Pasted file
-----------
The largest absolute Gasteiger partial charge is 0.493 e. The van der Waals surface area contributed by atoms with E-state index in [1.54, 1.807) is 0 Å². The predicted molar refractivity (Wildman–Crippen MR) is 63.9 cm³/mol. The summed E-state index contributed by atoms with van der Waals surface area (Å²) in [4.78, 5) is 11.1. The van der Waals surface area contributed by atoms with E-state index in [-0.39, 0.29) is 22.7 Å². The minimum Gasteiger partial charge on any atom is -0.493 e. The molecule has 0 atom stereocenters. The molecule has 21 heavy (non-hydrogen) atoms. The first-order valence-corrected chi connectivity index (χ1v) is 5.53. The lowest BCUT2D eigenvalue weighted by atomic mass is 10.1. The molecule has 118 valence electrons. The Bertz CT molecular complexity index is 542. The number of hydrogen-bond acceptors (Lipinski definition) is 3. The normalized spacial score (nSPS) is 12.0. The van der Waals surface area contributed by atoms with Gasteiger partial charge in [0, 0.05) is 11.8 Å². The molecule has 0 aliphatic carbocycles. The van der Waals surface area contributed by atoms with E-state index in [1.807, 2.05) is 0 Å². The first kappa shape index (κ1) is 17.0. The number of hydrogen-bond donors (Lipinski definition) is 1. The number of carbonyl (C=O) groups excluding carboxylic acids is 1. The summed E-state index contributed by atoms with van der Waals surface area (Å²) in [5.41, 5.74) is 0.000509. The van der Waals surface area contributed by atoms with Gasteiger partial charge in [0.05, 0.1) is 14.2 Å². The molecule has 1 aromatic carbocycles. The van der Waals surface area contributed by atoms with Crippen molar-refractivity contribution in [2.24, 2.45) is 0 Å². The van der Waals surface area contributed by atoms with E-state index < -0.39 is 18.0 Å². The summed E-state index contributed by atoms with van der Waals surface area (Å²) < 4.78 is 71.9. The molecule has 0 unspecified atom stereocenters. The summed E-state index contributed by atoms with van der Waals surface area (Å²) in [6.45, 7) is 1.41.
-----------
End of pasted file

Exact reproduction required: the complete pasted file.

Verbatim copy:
The largest absolute Gasteiger partial charge is 0.493 e. The van der Waals surface area contributed by atoms with E-state index in [1.54, 1.807) is 0 Å². The predicted molar refractivity (Wildman–Crippen MR) is 63.9 cm³/mol. The summed E-state index contributed by atoms with van der Waals surface area (Å²) in [4.78, 5) is 11.1. The van der Waals surface area contributed by atoms with E-state index in [-0.39, 0.29) is 22.7 Å². The minimum Gasteiger partial charge on any atom is -0.493 e. The molecule has 0 atom stereocenters. The molecule has 21 heavy (non-hydrogen) atoms. The first-order valence-corrected chi connectivity index (χ1v) is 5.53. The lowest BCUT2D eigenvalue weighted by atomic mass is 10.1. The molecule has 118 valence electrons. The Bertz CT molecular complexity index is 542. The number of hydrogen-bond acceptors (Lipinski definition) is 3. The normalized spacial score (nSPS) is 12.0. The van der Waals surface area contributed by atoms with Gasteiger partial charge in [0, 0.05) is 11.8 Å². The molecule has 0 aliphatic carbocycles. The van der Waals surface area contributed by atoms with E-state index in [1.807, 2.05) is 0 Å². The first kappa shape index (κ1) is 17.0. The number of hydrogen-bond donors (Lipinski definition) is 1. The number of carbonyl (C=O) groups excluding carboxylic acids is 1. The summed E-state index contributed by atoms with van der Waals surface area (Å²) in [5.41, 5.74) is 0.000509. The van der Waals surface area contributed by atoms with Gasteiger partial charge in [0.05, 0.1) is 14.2 Å². The molecule has 1 aromatic carbocycles. The van der Waals surface area contributed by atoms with Crippen molar-refractivity contribution in [2.24, 2.45) is 0 Å². The van der Waals surface area contributed by atoms with E-state index < -0.39 is 18.0 Å². The summed E-state index contributed by atoms with van der Waals surface area (Å²) < 4.78 is 71.9. The molecule has 0 unspecified atom stereocenters. The summed E-state index contributed by atoms with van der Waals surface area (Å²) in [6.45, 7) is 1.41.